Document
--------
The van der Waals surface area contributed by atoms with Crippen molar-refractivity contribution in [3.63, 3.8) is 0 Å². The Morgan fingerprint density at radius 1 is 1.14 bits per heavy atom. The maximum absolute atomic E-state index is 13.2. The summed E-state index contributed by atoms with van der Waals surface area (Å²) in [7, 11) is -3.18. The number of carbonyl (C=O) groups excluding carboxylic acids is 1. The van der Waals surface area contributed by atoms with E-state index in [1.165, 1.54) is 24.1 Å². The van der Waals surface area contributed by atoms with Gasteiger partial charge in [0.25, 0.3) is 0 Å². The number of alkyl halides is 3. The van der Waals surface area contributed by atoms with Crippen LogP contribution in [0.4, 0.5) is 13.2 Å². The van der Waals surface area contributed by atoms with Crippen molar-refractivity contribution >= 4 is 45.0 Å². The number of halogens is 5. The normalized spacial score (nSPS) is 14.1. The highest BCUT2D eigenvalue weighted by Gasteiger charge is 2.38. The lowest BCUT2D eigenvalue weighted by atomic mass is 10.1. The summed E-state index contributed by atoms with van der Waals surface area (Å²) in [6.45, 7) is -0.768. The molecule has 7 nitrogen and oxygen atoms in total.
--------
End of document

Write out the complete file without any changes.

The van der Waals surface area contributed by atoms with Crippen molar-refractivity contribution in [3.63, 3.8) is 0 Å². The Morgan fingerprint density at radius 1 is 1.14 bits per heavy atom. The maximum absolute atomic E-state index is 13.2. The summed E-state index contributed by atoms with van der Waals surface area (Å²) in [7, 11) is -3.18. The number of carbonyl (C=O) groups excluding carboxylic acids is 1. The van der Waals surface area contributed by atoms with E-state index in [1.165, 1.54) is 24.1 Å². The van der Waals surface area contributed by atoms with Gasteiger partial charge in [0.25, 0.3) is 0 Å². The number of alkyl halides is 3. The van der Waals surface area contributed by atoms with Crippen LogP contribution in [0.4, 0.5) is 13.2 Å². The van der Waals surface area contributed by atoms with Crippen molar-refractivity contribution >= 4 is 45.0 Å². The number of halogens is 5. The normalized spacial score (nSPS) is 14.1. The highest BCUT2D eigenvalue weighted by Gasteiger charge is 2.38. The lowest BCUT2D eigenvalue weighted by atomic mass is 10.1. The summed E-state index contributed by atoms with van der Waals surface area (Å²) in [6.45, 7) is -0.768. The molecule has 7 nitrogen and oxygen atoms in total.